Don’t minimize for a minute the gravity of Julian Assange’s crime associated with the WikiLeaks disclosures. Whereas an ordinary criminal – a tax evader, a bank fraudster, a child molester, even a Mafia chieftain or the head of a Colombian drug cartel – might seek and eventually find refuge from the long arm of the law in Switzerland or the Cayman Islands, provided of course they had the right kind of connections, clout, and wherewithal, no such luck awaits poor Mr. Assange, I’m afraid.
We’ve long learned since 9/11 there is no greater crime against humanity than a crime against the state, no matter how benevolent or rogue the state. It’s as if all modern states, totalitarian or democratic, consider it the greatest affront whenever even one if them is singled out as the chief perpetrator of duplicitous, behind-the-scenes stately dealings; a collective guilt syndrome, I suppose. Which is why one must view Mr. Assange’s recent request for political asylum in Ecuador as an act of desperation. If we overlook the irony for the moment, hell, even Iran or North Korea would be certain to deny the request, and they’re ideological enemies.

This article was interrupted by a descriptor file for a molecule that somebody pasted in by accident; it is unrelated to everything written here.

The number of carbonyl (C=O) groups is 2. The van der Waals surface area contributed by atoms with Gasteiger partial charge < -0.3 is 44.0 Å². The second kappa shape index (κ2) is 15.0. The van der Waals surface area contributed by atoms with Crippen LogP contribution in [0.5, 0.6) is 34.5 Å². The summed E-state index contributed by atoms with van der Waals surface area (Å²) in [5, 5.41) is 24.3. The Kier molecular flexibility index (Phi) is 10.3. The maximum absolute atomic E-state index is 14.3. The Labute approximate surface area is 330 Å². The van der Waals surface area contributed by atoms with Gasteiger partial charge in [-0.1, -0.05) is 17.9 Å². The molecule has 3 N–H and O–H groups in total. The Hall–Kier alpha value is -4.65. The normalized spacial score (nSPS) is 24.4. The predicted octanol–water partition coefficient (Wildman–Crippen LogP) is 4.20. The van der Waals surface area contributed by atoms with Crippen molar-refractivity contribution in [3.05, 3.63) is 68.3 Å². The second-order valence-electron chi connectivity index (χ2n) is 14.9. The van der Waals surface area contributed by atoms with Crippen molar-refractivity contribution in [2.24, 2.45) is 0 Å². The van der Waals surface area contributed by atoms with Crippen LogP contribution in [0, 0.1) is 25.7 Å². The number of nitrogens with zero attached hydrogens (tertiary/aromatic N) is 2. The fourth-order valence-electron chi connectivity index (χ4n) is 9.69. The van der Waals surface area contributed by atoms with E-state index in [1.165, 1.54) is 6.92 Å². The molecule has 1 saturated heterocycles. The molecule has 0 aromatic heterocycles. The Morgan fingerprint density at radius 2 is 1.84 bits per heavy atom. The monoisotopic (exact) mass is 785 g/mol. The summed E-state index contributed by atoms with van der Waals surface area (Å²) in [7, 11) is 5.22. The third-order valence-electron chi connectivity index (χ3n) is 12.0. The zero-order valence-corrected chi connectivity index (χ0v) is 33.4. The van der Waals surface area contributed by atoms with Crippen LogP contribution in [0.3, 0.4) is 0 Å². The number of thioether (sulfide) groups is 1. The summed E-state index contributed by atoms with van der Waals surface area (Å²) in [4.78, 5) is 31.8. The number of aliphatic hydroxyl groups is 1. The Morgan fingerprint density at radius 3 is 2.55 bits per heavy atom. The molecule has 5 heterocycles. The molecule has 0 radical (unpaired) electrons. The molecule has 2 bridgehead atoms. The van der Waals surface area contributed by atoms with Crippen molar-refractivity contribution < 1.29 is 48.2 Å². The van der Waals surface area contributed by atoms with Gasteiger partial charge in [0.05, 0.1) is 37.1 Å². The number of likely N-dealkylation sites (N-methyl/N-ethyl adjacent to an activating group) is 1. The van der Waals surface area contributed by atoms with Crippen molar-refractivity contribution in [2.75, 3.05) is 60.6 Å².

Let’s face it, in the eyes of today’s world powers, great or small, Mr. Assange had committed an unpardonable sin: for in attacking the institution of the state, even the most hated and the most resented of all states, he had attacked them all. Julian Assange, my friends, is a doomed man.
It’s not exactly as though an equitable solution could not be found. For one thing, the Swedish authorities could well consent to interrogate Mr. Assange on British soil without necessarily compromising the integrity or the outcome of the investigation; with the proviso, of course, that once the results were to be found less than satisfactory, he’d face immediate deportation on yet-to-be specified charges. Or barring that, he could have been granted safe passage to Sweden, safe from the threat of extradition, that is.